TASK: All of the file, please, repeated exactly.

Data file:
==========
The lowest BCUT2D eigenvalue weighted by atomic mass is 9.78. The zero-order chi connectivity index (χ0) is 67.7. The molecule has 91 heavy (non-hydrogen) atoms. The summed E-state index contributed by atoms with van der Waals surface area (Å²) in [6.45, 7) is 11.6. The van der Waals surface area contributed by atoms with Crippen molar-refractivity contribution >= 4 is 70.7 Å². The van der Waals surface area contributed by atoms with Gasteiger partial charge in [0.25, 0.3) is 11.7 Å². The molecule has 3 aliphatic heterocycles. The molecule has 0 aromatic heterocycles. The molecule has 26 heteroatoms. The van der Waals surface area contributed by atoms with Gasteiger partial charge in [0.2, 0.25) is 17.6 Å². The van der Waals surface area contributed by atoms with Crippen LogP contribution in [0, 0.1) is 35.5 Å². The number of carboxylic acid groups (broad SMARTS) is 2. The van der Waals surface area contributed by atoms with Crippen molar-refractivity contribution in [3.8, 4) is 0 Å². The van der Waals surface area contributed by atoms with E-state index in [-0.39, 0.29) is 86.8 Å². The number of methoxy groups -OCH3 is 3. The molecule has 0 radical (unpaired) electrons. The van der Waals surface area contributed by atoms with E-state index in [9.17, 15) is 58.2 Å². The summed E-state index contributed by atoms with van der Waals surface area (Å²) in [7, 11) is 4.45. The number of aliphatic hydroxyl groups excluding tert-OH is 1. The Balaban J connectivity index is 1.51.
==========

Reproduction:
The lowest BCUT2D eigenvalue weighted by atomic mass is 9.78. The zero-order chi connectivity index (χ0) is 67.7. The molecule has 91 heavy (non-hydrogen) atoms. The summed E-state index contributed by atoms with van der Waals surface area (Å²) in [6.45, 7) is 11.6. The van der Waals surface area contributed by atoms with Crippen molar-refractivity contribution >= 4 is 70.7 Å². The van der Waals surface area contributed by atoms with Gasteiger partial charge in [0.25, 0.3) is 11.7 Å². The molecule has 3 aliphatic heterocycles. The molecule has 0 aromatic heterocycles. The molecule has 26 heteroatoms. The van der Waals surface area contributed by atoms with Gasteiger partial charge in [0.2, 0.25) is 17.6 Å². The van der Waals surface area contributed by atoms with Crippen LogP contribution in [0, 0.1) is 35.5 Å². The number of carboxylic acid groups (broad SMARTS) is 2. The van der Waals surface area contributed by atoms with Crippen molar-refractivity contribution in [3.8, 4) is 0 Å². The van der Waals surface area contributed by atoms with E-state index in [-0.39, 0.29) is 86.8 Å². The number of methoxy groups -OCH3 is 3. The molecule has 0 radical (unpaired) electrons. The van der Waals surface area contributed by atoms with E-state index in [9.17, 15) is 58.2 Å². The summed E-state index contributed by atoms with van der Waals surface area (Å²) in [7, 11) is 4.45. The number of aliphatic hydroxyl groups excluding tert-OH is 1. The Balaban J connectivity index is 1.51.